Onanie Sister Tagiru Nikutsubo, 2015
With Japan continuing to find itself troubled by increasingly low fertility rates and high life expectancies, its government has scrambled over the years for solutions to its current population crisis. As recently as 2014, it was reported that a quarter of the country’s citizens was made up of those over the age of 65, with an insufficient social care system in place to better cater for elderly needs; concurrently, many able-bodied pensioners still work well over the intended retirement age in agricultural and other general labour sectors. Given the inevitable increase of government spending on care services, its welfare infrastructure has recently come under review once more, as it was revealed earlier this year that the country will be requiring as many as one million qualified personal for such an undertaking. With many carers being seniors themselves, Japan has sought help from other Asian territories such as Indonesia and the Philippines, to provide younger professionals in the field and thus perhaps negate the need for expensive Carebots.
The contemporaneous concern amongst charitable organisations – whereby more and more elderly illness sufferers are quite literally dumped on the doorsteps of hospitals due to financially-burdened families or otherwise – provides additional context for Hideo Sakaki’s 2015 Naked Desire (aka Onanie Sister Tagiru Nikutsubo), featuring a framework which certainly has a lot to say about the nation’s modern climate.
The story stars Shou Nishino as Kayoko: a former care giver who wakes up naked on a seafront hillside, after what you could say was a rough night out on the town. Eventually stumbling upon a quaint-looking beach house, which she enters without an invite, she’s soon introduced to a sister by the name of Akane (Gravure idol and singer Ui Mita), who accuses her of being a thief. This misunderstanding is soon played down by the uninhibited and vivacious vixen, who quickly learns that Akane is caring for an elderly gentlemen and former social activist by the name of Mr. Yamanami (Shigeru Harihara), who has been abandoned by his family. Opting to stay at the house and help care for Yamanami, they’re soon interrupted by the arrival of another party: school teacher Rina (Yusuyo Shiba – The Wolverine, Man from Reno) and her student lover Shinji (Yuta Kogiri). meanwhile, hot on their trail, is a trio of police officers (played by Tadashi Mizuno, Mataro Umeya and Ayumi Tamiyama), who have been tasked by family members and the school board to bring home the runaways in an attempt to save them from humiliation.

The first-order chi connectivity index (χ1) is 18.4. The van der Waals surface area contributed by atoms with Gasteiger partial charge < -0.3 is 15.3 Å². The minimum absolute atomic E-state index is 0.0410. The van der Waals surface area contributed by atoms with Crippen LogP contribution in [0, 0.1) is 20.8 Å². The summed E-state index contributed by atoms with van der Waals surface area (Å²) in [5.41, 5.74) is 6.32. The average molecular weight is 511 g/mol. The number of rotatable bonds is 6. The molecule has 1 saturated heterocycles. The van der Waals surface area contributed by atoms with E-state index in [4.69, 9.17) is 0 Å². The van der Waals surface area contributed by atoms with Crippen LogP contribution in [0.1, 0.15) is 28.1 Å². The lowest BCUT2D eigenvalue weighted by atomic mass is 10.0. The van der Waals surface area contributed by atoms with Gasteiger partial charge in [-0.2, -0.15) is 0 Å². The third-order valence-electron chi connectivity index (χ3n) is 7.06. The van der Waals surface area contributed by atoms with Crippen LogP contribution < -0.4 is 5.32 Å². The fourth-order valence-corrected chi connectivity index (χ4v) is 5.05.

With pink cinema serving as a budget-conscious battleground for sociopolitical observations, it comes as no surprise here to see actor/director Hideo Sakaki (yes, he of Versus, Alive, Azumi) utilise the genre as a springboard for the similarly pertinent commentary his earlier films have been known for. Specifically, his 2008 feature debut My Grandma (Boku no Obaachan) and 2012’s A Drop from Tomato (Tomato no Shizuku), both told the importance of rekindling family bonds and caring for those through daily hardships, while detailing the importance of communication, all under the security of sentimentalism and cartoonish behaviours. With screenwriter and acting A.D. Koichi Miwa (who also appears in the film as a creepy old man who bribes Rina with covertly shot videos in exchange for sex), the pair bring to the fore a subject which does enough to resonate within the confines and constraints of the format, while managing to find the time to throw in a subplot about the devotion to one’s faith, its effects on how we perceive human desire and what donates true misappropriation of a solemn vow.